The US jobless claims data released earlier Thursday pointed to continued improvement for both new filings and existing filings, but the levels of both remain extremely high as even state reopenings have not been able to get displaced workers back on the job.
Those levels stand as a marker as to how deep the COVID-related shutdown cut into employment. The Paycheck Protection Program has helped some workers to return to their jobs, with the May payrolls number as evidence, but it will be an exceptionally long process.
The Labor Department reported that initial claims filings fell by 355,000 to a 1.542 million level in the current week, ahead of the 1.500 million level expected and following a small upward revision to the previous week’s level to 1.897 million.
The total number of unadjusted new claims filed since the start of the COVID-related shutdowns climbed to 40.4 million, though some of those could be refilings if workers returned to work and then got laid off again. That will be more common if companies that rehired workers in May to receive the PPP lay them off again when the money runs out.
Unadjusted claims fell by 82,886 in the current week, with the state data showing a large 97,187 decline in filings in Florida.
The Labor Department reported that 705,676 workers filed under Federal Pandemic Unemployment Assistance on an unadjusted basis, down from 91,137 in the previous week.
Continuing claims, those already receiving benefits, fell by 339,000 to 20.929 million in May 30 week after an increase of 427,000 in the previous week. The insured rate slipped to 14.4% from 14.6% in the previous week.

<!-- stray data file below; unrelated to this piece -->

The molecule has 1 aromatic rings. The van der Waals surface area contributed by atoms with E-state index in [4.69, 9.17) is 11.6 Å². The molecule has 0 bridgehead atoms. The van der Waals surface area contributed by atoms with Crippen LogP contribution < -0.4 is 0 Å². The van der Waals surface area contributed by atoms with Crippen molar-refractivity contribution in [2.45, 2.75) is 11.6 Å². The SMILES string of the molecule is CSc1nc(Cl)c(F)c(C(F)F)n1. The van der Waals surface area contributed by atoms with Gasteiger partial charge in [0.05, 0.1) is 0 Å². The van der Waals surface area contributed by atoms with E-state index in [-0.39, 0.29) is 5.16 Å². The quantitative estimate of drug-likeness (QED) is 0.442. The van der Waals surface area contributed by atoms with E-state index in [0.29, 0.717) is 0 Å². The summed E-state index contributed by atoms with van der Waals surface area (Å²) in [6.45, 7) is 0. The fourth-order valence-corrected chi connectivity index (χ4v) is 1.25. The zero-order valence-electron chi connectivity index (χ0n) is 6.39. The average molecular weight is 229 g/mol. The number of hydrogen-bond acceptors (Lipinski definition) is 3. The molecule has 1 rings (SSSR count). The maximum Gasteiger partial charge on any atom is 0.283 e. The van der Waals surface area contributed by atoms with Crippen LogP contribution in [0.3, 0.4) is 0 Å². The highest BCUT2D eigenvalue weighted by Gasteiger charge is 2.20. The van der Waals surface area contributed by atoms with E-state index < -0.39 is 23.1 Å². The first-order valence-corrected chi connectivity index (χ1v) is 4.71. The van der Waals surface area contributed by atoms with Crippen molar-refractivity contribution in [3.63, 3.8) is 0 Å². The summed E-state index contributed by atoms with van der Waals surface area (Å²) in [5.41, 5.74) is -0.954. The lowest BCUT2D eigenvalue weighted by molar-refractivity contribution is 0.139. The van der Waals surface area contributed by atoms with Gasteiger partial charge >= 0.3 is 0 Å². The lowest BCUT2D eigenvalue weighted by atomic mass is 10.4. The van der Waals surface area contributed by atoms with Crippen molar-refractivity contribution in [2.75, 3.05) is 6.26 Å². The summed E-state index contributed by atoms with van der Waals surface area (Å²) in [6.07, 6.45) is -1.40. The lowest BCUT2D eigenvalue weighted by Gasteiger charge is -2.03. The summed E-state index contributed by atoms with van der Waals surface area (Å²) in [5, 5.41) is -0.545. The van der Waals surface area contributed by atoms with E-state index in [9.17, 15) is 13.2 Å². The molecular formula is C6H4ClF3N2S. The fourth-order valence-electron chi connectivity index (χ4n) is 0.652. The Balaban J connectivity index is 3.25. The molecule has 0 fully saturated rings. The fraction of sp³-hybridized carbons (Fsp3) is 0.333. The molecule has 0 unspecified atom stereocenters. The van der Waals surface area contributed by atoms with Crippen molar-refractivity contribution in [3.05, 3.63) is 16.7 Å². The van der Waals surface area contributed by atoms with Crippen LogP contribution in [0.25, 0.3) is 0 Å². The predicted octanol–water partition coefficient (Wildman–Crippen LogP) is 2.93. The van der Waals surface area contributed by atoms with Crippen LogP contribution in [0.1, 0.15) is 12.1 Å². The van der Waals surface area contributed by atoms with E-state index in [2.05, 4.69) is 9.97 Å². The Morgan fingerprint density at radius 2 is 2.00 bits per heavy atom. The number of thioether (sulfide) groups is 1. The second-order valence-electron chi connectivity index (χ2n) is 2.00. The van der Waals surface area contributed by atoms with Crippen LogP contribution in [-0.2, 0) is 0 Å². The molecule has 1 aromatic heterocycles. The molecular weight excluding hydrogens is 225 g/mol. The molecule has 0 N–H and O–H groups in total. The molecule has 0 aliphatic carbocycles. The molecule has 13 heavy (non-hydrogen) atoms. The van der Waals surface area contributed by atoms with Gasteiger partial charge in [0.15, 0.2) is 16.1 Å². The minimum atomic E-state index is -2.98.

In other data released Thursday morning, headline wholesale prices were stronger than expected in May; when large jumps in food and energy prices are removed the core measure declined further.
While there are signs that state reopenings and some rehiring in May and June could draw sheltered consumers and businesses out, it will take some time to see that translate into strong upward core price movements.
Final demand PPI rose by 0.4% in May, above 0.1% increase expected, with a 4.5% rebound in energy prices the main reason.
Gasoline prices surged by 43.9% as the summer driving season got started, but that jump did not feed through to the consumer level, where gasoline prices fell by 3.5% in Wednesday’s CPI report.
One positive going forward for gasoline is that many consumers who usually choose airplanes to get to their summer vacation destinations will opt for the safety of their vehicles considering COVID-19.
Food prices were up 6.0% in the month after a 0.5% decline in the previous month. Prices of meat surged by 40%, with beef and veal prices up 69.1%. Unlike energy prices, some of the wholesale food price gains did feed through to the consumer level, which showed a 0.7% increase in Wednesday’s data.
Excluding the volatile food and energy components, PPI was down 0.1%, as expected. The BLS’s preferred core measure, which also excludes a 0.8% decline in trade services prices, rose 0.1% in the month.
Even with this month’s surprise increase, overall PPI prices stand 0.8% below their year ago level, while prices excluding food and energy were up only 0.3% year/year, both showing considerable weakness due to the lack of demand in March and April.